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Trees & Power Lines

Right tree,
right place!

Tree limbs and branches are among the most common causes of power outages and flickers.

You can help minimize tree-related outages and ensure safe, reliable electric service for the future by taking time to plan before you plant. 

Planting the right tree in the right place from the beginning can help prevent future unwanted trimming or tree removal in the years to come. 

Use the following guidelines to determine if the plant is suitable for the desired location by selecting trees and shrubs based on their size at full maturity.


Existing trees and shrubs will be pruned if they are within 10 feet of overhead power lines to help prevent outages.

On the ground level, keep all new trees outside of this area. 

LOW tree zone

It’s best to not plant in this area. If you do, plant only low-growing trees and shrubs with a height of less than 15-feet when mature.

Medium tree zone

Plant medium trees (over 25 feet when mature), at least 25 feet away from overhead power lines.

LARGE tree zone

Plant large trees (over 35 feet when mature) at least 50 feet away from overhead power lines.

Why we may need to trim or remove trees on your property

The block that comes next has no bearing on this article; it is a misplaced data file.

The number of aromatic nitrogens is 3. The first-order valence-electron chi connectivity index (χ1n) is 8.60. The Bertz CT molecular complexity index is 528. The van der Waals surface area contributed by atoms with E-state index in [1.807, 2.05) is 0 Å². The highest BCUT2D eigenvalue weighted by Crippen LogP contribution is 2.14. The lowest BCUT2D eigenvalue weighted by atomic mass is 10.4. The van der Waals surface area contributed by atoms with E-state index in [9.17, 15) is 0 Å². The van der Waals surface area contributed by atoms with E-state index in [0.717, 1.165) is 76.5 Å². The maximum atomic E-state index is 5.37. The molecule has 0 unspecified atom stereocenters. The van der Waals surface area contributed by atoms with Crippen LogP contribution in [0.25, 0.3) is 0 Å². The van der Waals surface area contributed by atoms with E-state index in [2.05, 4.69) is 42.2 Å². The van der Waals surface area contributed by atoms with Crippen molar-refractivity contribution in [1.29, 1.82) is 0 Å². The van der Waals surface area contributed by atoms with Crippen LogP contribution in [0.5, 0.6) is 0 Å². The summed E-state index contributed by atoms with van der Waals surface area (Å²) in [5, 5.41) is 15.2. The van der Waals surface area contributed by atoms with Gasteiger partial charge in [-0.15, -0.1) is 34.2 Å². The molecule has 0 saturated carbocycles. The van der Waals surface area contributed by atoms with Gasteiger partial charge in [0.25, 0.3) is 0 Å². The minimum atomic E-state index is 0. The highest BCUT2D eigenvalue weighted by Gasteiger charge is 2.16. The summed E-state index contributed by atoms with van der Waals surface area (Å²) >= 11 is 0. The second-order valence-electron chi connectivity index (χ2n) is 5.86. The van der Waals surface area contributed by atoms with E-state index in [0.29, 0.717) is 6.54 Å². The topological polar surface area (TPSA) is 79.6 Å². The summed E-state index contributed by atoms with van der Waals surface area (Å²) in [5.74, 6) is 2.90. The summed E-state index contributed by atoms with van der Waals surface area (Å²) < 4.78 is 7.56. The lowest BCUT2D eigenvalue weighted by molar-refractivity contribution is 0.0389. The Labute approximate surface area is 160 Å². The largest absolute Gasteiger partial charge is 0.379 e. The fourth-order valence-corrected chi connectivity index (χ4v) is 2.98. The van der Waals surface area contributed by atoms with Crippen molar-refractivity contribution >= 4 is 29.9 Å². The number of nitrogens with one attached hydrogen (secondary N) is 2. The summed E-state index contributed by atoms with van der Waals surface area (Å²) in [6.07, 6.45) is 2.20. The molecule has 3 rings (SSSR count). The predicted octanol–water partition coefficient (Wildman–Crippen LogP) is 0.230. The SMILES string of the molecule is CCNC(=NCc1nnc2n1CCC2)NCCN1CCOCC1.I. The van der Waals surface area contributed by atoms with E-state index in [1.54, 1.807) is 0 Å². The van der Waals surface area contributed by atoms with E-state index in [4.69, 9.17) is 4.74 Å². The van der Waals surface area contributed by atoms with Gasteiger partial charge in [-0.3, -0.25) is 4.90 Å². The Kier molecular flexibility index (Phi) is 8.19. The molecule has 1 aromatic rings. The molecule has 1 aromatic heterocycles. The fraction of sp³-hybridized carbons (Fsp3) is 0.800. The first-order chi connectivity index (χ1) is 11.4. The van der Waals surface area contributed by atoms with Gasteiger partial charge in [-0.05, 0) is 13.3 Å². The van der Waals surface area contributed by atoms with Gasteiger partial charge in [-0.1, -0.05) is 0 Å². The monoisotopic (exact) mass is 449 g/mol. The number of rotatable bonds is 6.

We are required to comply with state and federal regulations to maintain adequate clearance in all power line rights-of-way within our service territory, including rights-of-way on privately owned property. 

Typically, the amount and type of pruning that is necessary is based on tree species, growth rate, wood strength, branch size, type of line the tree is near, risk of wildfire ignition, amongst several other factors.

We follow the American National Standard Institute (ANSI) A-300 Part 1: Tree, Shrub, and Other Woody Plant Maintenance – Standard Practices, Pruning.

These guidelines are followed to remove or shorten dangerous limbs, such as those overhanging wires that have a high potential for breaking or bending into Holy Cross Energy conductors due to ice, snow or wind loading.

Our inspection process

Our in-house vegetation management team works on a 5-year cycle to inspect every distribution circuit at least once to identify pruning and hazard tree removal needs.

If our team will be in your area, we will hang a door tag to let you know when we will be inspecting easements and performing work.  

Estimate your tree trimming needs

Enter your tree species, current tree height, and distance from the power line to see if your tree may require trimming.

What type of trimming am I responsible for myself?

While we manage vegetation in the right-of-ways surrounding our primary distribution lines, members are responsible for managing the vegetation surrounding their “service drop”. Also known as secondary service lines, these are the overhead high-voltage connections to the primary distribution lines.

Your service drop, or the line that runs from the utility pole to your home, is your personal connection to the power grid, and HCE does not trim around these lines. Keeping branches and other brushes away from these lines can prevent an outage or other electrical problems. Because these are energized lines, we highly recommend using a professional tree trimming service to perform the work.